Photo: Monika M. Wahi/Wikimedia Commons
In mid-November of 2020, the Students for Justice in Palestine (SJP) chapter at Northeastern University in Boston promoted terrorist propaganda.
In a since-deleted Instagram post, SJP bragged that they would be “reading through different strategies and theory of the Popular Front for the Liberation of Palestine [PFLP]” in a “welcoming and accountable space where we can learn and grow from one another.” The post featured a PFLP poster emblazoned with a gun-toting militant.
The PFLP is a U.S.-designated terrorist organization and for good reason. Avowedly opposed to Israel’s existence as a Jewish state, the organization has murdered hundreds of civilians in a brutal fashion. To cite just one gut-wrenching example, in 2004, they sent a Palestinian teenager to blow up himself and others in Tel Aviv’s Carmel Market. To describe such an act as “evil” is an understatement. That’s why CAMERA on Campus rightfully admonished SJP on Facebook for their shameless glorification of such a violent group.
Remarkably, SJP can’t help but see themselves as the victims—recipients of unwarranted hatred at the hands of CAMERA and other special-interest groups who want nothing more than to “suppress Palestinian organizing” and quash righteous criticism of “settler colonies.” They said as much in a Nov. 28 Instagram post that attempts to “[clear] up [their] intentions and [make their] goals very clear.”
The relevant passage reads:
We are aware of groups such as CAMERA on Campus whose mission is to suppress Palestinian organizing, especially on college campuses, under the guise of correcting misinformation about Israel. We mention this specific group because we were recently profiled in one of their articles for apparently “glorifying” terrorism in our book club. CAMERA on Campus is one of the many organizations and groups we have encountered that consistently label us as harmful, hateful, misinformed and a danger to our fellow students. SJPs around the country spend much of our time dodging attacks and having to defend and constantly re-explain ourselves, primarily against the common accusation that critique of the state of Israel is antisemitic. SJP at Northeastern considers all settler colonies forces to critique, and we often apply this same lens to the United States.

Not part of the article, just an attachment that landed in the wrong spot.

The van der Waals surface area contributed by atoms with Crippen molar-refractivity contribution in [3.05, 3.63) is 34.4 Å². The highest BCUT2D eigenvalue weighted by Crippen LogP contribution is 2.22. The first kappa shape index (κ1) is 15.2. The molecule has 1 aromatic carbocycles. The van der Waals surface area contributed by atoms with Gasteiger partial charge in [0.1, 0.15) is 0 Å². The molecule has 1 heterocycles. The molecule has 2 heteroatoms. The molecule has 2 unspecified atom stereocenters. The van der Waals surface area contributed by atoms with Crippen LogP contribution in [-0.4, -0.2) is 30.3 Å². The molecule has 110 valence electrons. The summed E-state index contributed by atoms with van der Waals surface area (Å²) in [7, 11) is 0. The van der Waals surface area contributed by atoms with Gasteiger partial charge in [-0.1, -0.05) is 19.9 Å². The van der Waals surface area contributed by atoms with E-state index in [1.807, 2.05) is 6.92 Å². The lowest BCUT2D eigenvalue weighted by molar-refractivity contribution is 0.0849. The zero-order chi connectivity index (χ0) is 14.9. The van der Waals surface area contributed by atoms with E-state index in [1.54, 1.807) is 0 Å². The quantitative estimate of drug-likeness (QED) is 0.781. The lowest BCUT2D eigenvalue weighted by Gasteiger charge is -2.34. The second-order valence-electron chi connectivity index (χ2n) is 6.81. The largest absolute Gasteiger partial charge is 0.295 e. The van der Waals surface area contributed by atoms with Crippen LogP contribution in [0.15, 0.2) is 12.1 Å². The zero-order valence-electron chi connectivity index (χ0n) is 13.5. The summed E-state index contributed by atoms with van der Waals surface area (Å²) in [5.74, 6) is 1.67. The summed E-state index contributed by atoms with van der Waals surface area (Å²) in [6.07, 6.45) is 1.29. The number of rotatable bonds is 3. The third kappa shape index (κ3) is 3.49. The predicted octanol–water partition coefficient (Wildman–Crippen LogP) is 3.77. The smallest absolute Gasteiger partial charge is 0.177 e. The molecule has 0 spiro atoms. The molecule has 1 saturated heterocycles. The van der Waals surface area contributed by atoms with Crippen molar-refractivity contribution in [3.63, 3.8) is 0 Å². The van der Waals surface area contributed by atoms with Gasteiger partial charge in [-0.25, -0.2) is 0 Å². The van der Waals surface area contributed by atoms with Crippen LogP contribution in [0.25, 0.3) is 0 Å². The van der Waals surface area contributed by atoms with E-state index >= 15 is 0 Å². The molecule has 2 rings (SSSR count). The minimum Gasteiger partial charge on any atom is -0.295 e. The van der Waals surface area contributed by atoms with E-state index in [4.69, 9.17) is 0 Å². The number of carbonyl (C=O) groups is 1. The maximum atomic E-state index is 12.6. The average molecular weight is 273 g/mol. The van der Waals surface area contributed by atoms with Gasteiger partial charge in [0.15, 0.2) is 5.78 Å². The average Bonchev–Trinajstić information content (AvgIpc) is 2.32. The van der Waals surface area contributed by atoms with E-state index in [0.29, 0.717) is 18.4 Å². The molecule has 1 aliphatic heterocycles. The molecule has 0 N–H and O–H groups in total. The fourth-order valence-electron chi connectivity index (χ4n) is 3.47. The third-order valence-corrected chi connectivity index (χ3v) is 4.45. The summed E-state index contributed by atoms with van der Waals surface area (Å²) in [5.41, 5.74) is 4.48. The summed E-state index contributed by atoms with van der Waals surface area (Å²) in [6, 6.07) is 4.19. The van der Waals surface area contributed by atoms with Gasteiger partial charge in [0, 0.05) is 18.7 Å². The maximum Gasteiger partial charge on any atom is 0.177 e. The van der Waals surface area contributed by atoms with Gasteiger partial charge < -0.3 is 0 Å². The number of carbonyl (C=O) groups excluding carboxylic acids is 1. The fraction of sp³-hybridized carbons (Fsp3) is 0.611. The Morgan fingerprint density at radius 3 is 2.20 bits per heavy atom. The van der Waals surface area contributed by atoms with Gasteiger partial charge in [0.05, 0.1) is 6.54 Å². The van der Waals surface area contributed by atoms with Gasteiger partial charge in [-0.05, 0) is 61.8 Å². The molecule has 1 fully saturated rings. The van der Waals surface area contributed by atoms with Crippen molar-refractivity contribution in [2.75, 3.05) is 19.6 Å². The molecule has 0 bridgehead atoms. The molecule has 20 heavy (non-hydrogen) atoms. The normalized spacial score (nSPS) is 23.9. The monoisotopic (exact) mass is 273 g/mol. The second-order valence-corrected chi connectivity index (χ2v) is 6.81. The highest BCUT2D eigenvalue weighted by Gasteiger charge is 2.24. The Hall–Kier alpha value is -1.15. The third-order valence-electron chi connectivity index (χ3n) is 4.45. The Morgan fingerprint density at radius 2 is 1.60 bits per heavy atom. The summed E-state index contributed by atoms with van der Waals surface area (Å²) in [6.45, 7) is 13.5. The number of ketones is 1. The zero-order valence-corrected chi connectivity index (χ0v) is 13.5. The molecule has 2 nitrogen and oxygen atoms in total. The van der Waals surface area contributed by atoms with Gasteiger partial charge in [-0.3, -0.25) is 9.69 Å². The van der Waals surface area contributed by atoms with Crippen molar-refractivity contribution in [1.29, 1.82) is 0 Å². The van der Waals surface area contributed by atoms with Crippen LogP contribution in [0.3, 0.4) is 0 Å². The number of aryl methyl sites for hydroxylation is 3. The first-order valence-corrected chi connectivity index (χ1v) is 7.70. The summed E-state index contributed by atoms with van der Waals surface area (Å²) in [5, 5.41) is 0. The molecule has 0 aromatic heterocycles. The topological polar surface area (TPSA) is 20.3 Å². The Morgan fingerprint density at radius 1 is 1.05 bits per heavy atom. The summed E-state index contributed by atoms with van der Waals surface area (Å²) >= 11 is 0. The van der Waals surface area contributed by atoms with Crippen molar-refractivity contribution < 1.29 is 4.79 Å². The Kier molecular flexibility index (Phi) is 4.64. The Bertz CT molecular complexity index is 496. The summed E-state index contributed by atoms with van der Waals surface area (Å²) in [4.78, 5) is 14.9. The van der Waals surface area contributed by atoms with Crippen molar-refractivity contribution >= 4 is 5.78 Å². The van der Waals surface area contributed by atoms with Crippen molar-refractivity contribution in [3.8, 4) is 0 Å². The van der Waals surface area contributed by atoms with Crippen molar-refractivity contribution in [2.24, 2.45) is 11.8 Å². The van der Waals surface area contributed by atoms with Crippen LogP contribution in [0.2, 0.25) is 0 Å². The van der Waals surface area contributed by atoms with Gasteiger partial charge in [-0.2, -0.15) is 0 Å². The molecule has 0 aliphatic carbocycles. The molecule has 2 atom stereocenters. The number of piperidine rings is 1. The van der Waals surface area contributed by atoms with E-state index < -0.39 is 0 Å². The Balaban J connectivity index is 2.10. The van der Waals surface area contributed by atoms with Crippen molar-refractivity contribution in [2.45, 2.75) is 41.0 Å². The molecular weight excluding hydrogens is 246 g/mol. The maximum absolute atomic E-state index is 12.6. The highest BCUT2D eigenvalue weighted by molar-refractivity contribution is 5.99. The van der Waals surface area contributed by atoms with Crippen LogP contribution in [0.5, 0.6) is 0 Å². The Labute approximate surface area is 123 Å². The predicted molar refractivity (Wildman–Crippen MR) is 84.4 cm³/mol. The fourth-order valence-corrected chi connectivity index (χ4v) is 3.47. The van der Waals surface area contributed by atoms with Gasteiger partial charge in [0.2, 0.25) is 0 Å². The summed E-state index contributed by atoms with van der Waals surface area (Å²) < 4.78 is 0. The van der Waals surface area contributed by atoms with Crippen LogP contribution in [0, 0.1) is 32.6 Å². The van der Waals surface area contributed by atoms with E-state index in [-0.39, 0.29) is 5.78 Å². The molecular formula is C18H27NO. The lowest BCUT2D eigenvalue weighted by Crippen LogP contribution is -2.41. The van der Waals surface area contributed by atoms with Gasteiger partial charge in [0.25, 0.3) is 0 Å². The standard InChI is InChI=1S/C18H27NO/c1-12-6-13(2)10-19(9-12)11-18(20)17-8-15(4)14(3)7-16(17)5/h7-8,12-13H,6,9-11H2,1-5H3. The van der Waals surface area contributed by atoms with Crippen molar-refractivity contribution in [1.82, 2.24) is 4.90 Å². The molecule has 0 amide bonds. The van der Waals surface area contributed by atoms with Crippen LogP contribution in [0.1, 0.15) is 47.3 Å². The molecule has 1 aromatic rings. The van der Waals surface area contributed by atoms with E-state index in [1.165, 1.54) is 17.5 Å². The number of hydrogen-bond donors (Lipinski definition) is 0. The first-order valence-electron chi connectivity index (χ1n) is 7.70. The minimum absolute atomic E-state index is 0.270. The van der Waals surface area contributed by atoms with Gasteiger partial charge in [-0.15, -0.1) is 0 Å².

Of course, SJP provides no examples of CAMERA-spearheaded “suppression” of “Palestinian organizing” on college campuses. It’s entirely true that we accused SJP of glorifying a terrorist organization, because, well, they did. They try to obscure this by insinuating that their actions are a “critique of the State of Israel,” but that logic is laughable. Is it, for example, a “critique of the state of India” to lionize Lashkar-e-Taiba, the terrorist organization that attacked Mumbai in 2008? If SJP chapters “around the country” are frustrated that they have to “defend and constantly re-explain” themselves, perhaps they should think twice before adulating bigotry.
SJP continues in a later paragraph:
In the past, SJP Book Club has read books such as The Wretched of the Earth by Franz Fanon, Are Prisons Obsolete? by Angela Davis and All Our Relations by Winona LaDuke. We support anti-colonial resistance in the forms that it takes, but as an organization do not condone civilian attacks nor do we plan on modeling our own organization after that of the PFLP.
This SJP chapter has no plausible deniability here. All we have to do is look back to their Oct. 16 Instagram post excoriating Zoom for its refusal to lend its platform to PFLP member and notorious former airplane hijacker Leila Khaled to see how they really feel about the terrorist group. To the SJP activists, the PFLP is merely “a group that has chosen to take up arms against Israel’s violent colonialism that has robbed Palestinians of their land and lives.” “Khaled,” they explain, “is personally known for participating in two airplane hijackings, during which no passengers were harmed.” This decision to “pick up a gun in the face of monumental and horrific oppression” was, apparently, an “extremely understandable choice.”